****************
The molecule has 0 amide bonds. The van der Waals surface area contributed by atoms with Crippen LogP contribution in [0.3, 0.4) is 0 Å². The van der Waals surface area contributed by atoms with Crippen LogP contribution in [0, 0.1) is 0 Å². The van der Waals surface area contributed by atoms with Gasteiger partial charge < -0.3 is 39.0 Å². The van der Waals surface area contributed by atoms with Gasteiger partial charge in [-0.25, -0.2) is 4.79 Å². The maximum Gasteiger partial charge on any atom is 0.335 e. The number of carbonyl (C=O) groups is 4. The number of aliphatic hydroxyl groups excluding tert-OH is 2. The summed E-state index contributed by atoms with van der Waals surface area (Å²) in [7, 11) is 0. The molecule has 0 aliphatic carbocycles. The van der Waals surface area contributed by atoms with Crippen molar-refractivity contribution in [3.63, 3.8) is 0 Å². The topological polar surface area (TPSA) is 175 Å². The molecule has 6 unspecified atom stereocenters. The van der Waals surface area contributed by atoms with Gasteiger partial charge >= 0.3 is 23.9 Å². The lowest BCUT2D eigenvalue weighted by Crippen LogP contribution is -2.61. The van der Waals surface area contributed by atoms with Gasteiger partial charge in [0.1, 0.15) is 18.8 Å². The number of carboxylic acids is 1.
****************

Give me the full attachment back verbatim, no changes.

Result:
The molecule has 0 amide bonds. The van der Waals surface area contributed by atoms with Crippen LogP contribution in [0.3, 0.4) is 0 Å². The van der Waals surface area contributed by atoms with Crippen LogP contribution in [0, 0.1) is 0 Å². The van der Waals surface area contributed by atoms with Gasteiger partial charge < -0.3 is 39.0 Å². The van der Waals surface area contributed by atoms with Gasteiger partial charge in [-0.25, -0.2) is 4.79 Å². The maximum Gasteiger partial charge on any atom is 0.335 e. The number of carbonyl (C=O) groups is 4. The number of aliphatic hydroxyl groups excluding tert-OH is 2. The summed E-state index contributed by atoms with van der Waals surface area (Å²) in [7, 11) is 0. The molecule has 0 aliphatic carbocycles. The van der Waals surface area contributed by atoms with Crippen molar-refractivity contribution in [3.63, 3.8) is 0 Å². The topological polar surface area (TPSA) is 175 Å². The molecule has 6 unspecified atom stereocenters. The van der Waals surface area contributed by atoms with Gasteiger partial charge >= 0.3 is 23.9 Å². The lowest BCUT2D eigenvalue weighted by Crippen LogP contribution is -2.61. The van der Waals surface area contributed by atoms with Gasteiger partial charge in [0.1, 0.15) is 18.8 Å². The number of carboxylic acids is 1.